The Contemplation of a Joker by Manas Mukul: Book Review

Title: The Contemplation of a Joker

Author: Manas Mukul

Genre: Short Stories

The Contemplation of a Joker is a collection of 12 tales, with the overarching theme of love and loss. It touches on the various facets in relationships, about the coming together and the moving apart.

Review

The book starts off well with ‘Made for Each Other‘, a story that spans an entire lifetime. There is a deep pathos in love. I could also relate very well to the cultural background of this one and it stayed my favourite through the reading.

Most precious gift of God‘ is a lovely little tale of sibling love. There are others that are impressive, ‘Somebody that I Used to Know, ‘The Shortest Story of my Life‘ and ‘The Absence of her Fragrance‘, among others.

There are stories which have more rounded characters, ‘The First 100 kisses‘ and ‘With Love, from Russia‘.

The writing style of the book is very good. The language is easy to understand; it is colloquial and contemporary which gives the book a kind of lightness and relatability.

Most characters are drawn well, are likeable and the reader can root for them.

The stories are written with a lot of passion and emotion. There is much detail which draws the reader in.

However, I found a sameness in the theme, throughout the book. Also, the stories seem like the retelling of incidents. In many places, they feel half finished, with either the beginning or the middle missing.

The cover art is good, colourful, drawing the reader’s attention and the style elements put it into sync with the title. But the book fails to come up to the explanation of the word ‘Joker’ in the title.

About the Author

Mukul always liked stories but he loves telling them even more. He believes things are better said than kept behind curtains; that emotions are meaningful with expressions, and
so are thoughts which are of no use till they have words to support them.

You can connect with him on his blog-The Contemplation of a Joker.

You can write to him at mukul.manas@gmail.com

Social media links:

Twitter: @manasmukul
Instagram
Facebook

Verdict

Love stories with a twist. For the ones who have loved deeply and the ones who dream of a deep love.

Download the book for free(for a limited period) from the Blogchatter website.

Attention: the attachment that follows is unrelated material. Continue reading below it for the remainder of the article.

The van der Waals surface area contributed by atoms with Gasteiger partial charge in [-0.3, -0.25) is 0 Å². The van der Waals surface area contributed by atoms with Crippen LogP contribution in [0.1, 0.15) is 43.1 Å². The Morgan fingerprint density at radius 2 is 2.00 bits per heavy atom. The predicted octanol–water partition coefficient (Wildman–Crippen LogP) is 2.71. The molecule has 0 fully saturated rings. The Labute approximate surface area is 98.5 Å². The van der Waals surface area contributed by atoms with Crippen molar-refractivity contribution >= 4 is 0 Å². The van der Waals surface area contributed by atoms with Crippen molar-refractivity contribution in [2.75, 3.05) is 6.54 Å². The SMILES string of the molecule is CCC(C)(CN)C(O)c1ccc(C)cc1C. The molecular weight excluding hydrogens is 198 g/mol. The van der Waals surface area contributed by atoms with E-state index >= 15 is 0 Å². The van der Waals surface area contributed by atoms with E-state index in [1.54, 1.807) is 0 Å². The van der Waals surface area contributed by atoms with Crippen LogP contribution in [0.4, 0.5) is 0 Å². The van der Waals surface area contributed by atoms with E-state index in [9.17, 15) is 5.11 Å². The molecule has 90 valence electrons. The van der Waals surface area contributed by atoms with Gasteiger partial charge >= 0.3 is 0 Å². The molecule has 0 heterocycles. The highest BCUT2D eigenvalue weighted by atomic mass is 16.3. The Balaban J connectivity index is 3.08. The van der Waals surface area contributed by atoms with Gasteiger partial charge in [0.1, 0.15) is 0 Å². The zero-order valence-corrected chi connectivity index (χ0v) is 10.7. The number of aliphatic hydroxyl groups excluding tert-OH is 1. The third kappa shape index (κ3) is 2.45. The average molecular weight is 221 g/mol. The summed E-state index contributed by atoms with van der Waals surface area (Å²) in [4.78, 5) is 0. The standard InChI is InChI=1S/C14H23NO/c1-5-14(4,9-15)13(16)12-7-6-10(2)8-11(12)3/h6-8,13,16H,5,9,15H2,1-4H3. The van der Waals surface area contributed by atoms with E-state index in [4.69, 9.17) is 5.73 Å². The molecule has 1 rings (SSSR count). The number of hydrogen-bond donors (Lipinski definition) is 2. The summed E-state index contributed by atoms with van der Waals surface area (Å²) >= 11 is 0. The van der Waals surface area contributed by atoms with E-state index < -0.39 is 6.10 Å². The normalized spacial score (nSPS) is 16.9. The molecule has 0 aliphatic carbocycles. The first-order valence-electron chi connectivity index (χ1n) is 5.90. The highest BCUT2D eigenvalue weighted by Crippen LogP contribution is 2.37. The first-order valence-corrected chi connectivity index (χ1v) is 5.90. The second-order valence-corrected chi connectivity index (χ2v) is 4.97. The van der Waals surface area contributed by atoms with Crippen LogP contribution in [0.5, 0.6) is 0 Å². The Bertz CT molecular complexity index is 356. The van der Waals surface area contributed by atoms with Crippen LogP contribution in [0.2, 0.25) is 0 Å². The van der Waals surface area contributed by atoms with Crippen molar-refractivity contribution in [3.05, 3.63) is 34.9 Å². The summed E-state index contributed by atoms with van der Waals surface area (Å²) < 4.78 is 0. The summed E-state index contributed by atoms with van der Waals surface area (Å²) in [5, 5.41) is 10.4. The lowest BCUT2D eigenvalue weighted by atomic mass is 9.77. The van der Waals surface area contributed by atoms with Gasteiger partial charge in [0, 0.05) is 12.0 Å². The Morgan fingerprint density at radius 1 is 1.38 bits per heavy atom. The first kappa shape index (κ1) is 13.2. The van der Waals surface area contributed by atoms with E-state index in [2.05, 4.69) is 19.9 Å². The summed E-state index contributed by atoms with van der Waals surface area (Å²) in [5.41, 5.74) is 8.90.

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Twelve Tales of Christmas by Cathleen Townsend: Book Review

Title: Twelve Tales of Christmas

Author: Cathleen Townsend

Genre: Short stories, Fiction

Synopsis

Christmas isn’t always Jingle Bells and “Ho, ho, ho.” In these Twelve Tales of Christmas, even Santa has to deal with unexpected German shepherds and reindeer who suddenly want to learn the tango. A dryad works feverishly with a teenage boy to save her tree, now in a stand in his living room, and everyone begs Death to hold off for just one more day.

And no one knows what to do with the fire-breathing dragon. He’s not going on the Christmas card list anytime soon.

Come enter worlds of beauty and dread. Join a house hob as he raises his cup of eggnog high, and enjoy yuletide yarns delicious enough to tempt even St. Nick.

Review

The stories in this collection, meant to be a Chritmas vacation read are delightful, surprising and thankfully all positive because no one wants to feel sad in this season. Every story made me smile. Some for the kindness, others for the love. These tales are magical, more than literally so. The language is lovely. The stories touch your heart in unexpected ways. You feel love, empathy, kindness, hope and joy, which is quite a lot for this short and sweet read.

The language is precise, sharp, witty and the stories present different flavours. Christmas makes up the theme and the spirit of the stories but the settings and the protagonists have a lot of variety.

Short and longer stories are mixed together judiciously. There are short bursts of positivity interspersed with longer, deeper ones. The shorter ones usually leave you with a mood and the longer ones with the feel of the characters. At places, the characterisation is surprising and refreshing like Mori and the irritable dragon in the last and the longest story. The narrative voice is very mature and I loved the language. Each story threw up lovely words at me that evoked new feelings.

I really could not decide which were my most favourite stories. Each one seemed better than the last. ‘The Gift’ portrays the mind of an elderly woman so well that the reader is as delighted as the protagonist. I wished ‘Chritmas Tango’ was longer. And ‘Snowflake’ is both poignant and beautiful. These stories tantalise and because they are short, the reader to forced to think up what happens later. ‘Department Store Santa’ shows a world that is hard up. Everyone has troubles but it is possible to forget them in little lovely moments. I loved the sensitivity of ‘The Angel in the Tree’. ‘Dragon Yule’ is a wonderful fantasy read.

This collection is easy enough for a quick read and rich enough to savour. Read it as your mood demands.

Buy this fantastic book here.